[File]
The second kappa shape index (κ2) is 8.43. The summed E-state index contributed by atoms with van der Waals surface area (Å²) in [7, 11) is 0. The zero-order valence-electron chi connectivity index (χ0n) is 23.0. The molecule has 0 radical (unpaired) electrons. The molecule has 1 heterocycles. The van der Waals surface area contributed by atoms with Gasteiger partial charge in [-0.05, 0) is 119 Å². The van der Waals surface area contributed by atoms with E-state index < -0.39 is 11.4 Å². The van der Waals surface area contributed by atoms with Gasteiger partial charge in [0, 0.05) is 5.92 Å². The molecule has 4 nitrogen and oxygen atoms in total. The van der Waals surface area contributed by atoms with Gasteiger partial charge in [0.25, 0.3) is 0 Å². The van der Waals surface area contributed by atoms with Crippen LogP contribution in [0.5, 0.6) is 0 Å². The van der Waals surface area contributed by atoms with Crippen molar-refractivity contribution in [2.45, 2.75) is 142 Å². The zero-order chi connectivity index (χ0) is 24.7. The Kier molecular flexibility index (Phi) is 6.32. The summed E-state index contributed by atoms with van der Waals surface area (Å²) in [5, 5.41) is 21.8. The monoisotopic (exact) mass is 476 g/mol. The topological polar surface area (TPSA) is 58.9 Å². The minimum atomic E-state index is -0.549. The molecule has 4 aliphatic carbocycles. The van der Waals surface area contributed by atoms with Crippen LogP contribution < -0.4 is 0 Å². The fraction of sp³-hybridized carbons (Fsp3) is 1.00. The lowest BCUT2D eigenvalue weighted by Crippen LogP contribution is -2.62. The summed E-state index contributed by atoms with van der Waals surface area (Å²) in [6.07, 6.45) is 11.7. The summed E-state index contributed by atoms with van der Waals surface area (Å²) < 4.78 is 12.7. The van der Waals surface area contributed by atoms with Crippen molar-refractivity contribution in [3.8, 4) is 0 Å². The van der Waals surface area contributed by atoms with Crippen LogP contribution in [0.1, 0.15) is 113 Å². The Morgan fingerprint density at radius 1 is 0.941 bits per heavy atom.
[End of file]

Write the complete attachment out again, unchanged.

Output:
The second kappa shape index (κ2) is 8.43. The summed E-state index contributed by atoms with van der Waals surface area (Å²) in [7, 11) is 0. The zero-order valence-electron chi connectivity index (χ0n) is 23.0. The molecule has 0 radical (unpaired) electrons. The molecule has 1 heterocycles. The van der Waals surface area contributed by atoms with Gasteiger partial charge in [-0.05, 0) is 119 Å². The van der Waals surface area contributed by atoms with E-state index < -0.39 is 11.4 Å². The van der Waals surface area contributed by atoms with Gasteiger partial charge in [0, 0.05) is 5.92 Å². The molecule has 4 nitrogen and oxygen atoms in total. The van der Waals surface area contributed by atoms with Gasteiger partial charge in [0.25, 0.3) is 0 Å². The van der Waals surface area contributed by atoms with Crippen LogP contribution in [0.5, 0.6) is 0 Å². The van der Waals surface area contributed by atoms with Crippen molar-refractivity contribution in [2.45, 2.75) is 142 Å². The zero-order chi connectivity index (χ0) is 24.7. The Kier molecular flexibility index (Phi) is 6.32. The summed E-state index contributed by atoms with van der Waals surface area (Å²) in [5, 5.41) is 21.8. The monoisotopic (exact) mass is 476 g/mol. The topological polar surface area (TPSA) is 58.9 Å². The minimum atomic E-state index is -0.549. The molecule has 4 aliphatic carbocycles. The van der Waals surface area contributed by atoms with Crippen LogP contribution < -0.4 is 0 Å². The fraction of sp³-hybridized carbons (Fsp3) is 1.00. The lowest BCUT2D eigenvalue weighted by Crippen LogP contribution is -2.62. The summed E-state index contributed by atoms with van der Waals surface area (Å²) in [6.07, 6.45) is 11.7. The summed E-state index contributed by atoms with van der Waals surface area (Å²) < 4.78 is 12.7. The van der Waals surface area contributed by atoms with Crippen molar-refractivity contribution in [3.8, 4) is 0 Å². The van der Waals surface area contributed by atoms with Crippen LogP contribution in [0.1, 0.15) is 113 Å². The Morgan fingerprint density at radius 1 is 0.941 bits per heavy atom.